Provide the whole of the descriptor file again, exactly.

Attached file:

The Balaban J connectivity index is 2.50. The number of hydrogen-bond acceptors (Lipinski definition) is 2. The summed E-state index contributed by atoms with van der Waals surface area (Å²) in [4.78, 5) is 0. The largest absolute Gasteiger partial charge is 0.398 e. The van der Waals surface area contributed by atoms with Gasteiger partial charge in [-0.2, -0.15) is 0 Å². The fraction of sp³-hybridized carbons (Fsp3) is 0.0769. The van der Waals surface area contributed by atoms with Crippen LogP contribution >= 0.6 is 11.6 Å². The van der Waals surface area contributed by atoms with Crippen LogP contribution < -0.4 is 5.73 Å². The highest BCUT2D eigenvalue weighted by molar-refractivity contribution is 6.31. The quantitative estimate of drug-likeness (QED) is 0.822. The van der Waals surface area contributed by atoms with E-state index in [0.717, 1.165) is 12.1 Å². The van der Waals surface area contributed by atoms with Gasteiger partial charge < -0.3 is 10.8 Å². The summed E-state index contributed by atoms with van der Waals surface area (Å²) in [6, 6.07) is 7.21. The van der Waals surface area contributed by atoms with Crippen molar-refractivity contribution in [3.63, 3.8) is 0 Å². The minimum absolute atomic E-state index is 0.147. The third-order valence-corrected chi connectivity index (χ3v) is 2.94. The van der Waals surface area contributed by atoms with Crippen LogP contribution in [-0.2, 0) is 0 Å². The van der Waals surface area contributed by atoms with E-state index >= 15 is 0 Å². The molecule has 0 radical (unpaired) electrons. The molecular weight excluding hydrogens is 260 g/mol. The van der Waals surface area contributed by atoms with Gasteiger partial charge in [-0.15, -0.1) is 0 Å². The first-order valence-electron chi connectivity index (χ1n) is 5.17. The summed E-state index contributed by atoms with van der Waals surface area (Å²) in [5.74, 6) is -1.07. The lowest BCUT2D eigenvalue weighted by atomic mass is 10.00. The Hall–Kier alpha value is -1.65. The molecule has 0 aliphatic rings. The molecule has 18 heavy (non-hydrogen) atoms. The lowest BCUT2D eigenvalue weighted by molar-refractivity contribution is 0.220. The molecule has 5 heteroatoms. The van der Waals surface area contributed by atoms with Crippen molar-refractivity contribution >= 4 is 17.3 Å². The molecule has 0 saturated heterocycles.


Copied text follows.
The Balaban J connectivity index is 2.50. The number of hydrogen-bond acceptors (Lipinski definition) is 2. The summed E-state index contributed by atoms with van der Waals surface area (Å²) in [4.78, 5) is 0. The largest absolute Gasteiger partial charge is 0.398 e. The van der Waals surface area contributed by atoms with Gasteiger partial charge in [-0.2, -0.15) is 0 Å². The fraction of sp³-hybridized carbons (Fsp3) is 0.0769. The van der Waals surface area contributed by atoms with Crippen LogP contribution >= 0.6 is 11.6 Å². The van der Waals surface area contributed by atoms with Crippen LogP contribution < -0.4 is 5.73 Å². The highest BCUT2D eigenvalue weighted by molar-refractivity contribution is 6.31. The quantitative estimate of drug-likeness (QED) is 0.822. The van der Waals surface area contributed by atoms with E-state index in [0.717, 1.165) is 12.1 Å². The van der Waals surface area contributed by atoms with Gasteiger partial charge < -0.3 is 10.8 Å². The summed E-state index contributed by atoms with van der Waals surface area (Å²) in [6, 6.07) is 7.21. The van der Waals surface area contributed by atoms with Crippen molar-refractivity contribution in [3.63, 3.8) is 0 Å². The minimum absolute atomic E-state index is 0.147. The third-order valence-corrected chi connectivity index (χ3v) is 2.94. The van der Waals surface area contributed by atoms with Crippen LogP contribution in [-0.2, 0) is 0 Å². The van der Waals surface area contributed by atoms with E-state index >= 15 is 0 Å². The molecule has 0 radical (unpaired) electrons. The molecular weight excluding hydrogens is 260 g/mol. The van der Waals surface area contributed by atoms with Gasteiger partial charge in [-0.15, -0.1) is 0 Å². The first-order valence-electron chi connectivity index (χ1n) is 5.17. The summed E-state index contributed by atoms with van der Waals surface area (Å²) in [5.74, 6) is -1.07. The lowest BCUT2D eigenvalue weighted by atomic mass is 10.00. The Hall–Kier alpha value is -1.65. The molecule has 0 aliphatic rings. The molecule has 18 heavy (non-hydrogen) atoms. The lowest BCUT2D eigenvalue weighted by molar-refractivity contribution is 0.220. The molecule has 5 heteroatoms. The van der Waals surface area contributed by atoms with Crippen molar-refractivity contribution >= 4 is 17.3 Å². The molecule has 0 saturated heterocycles.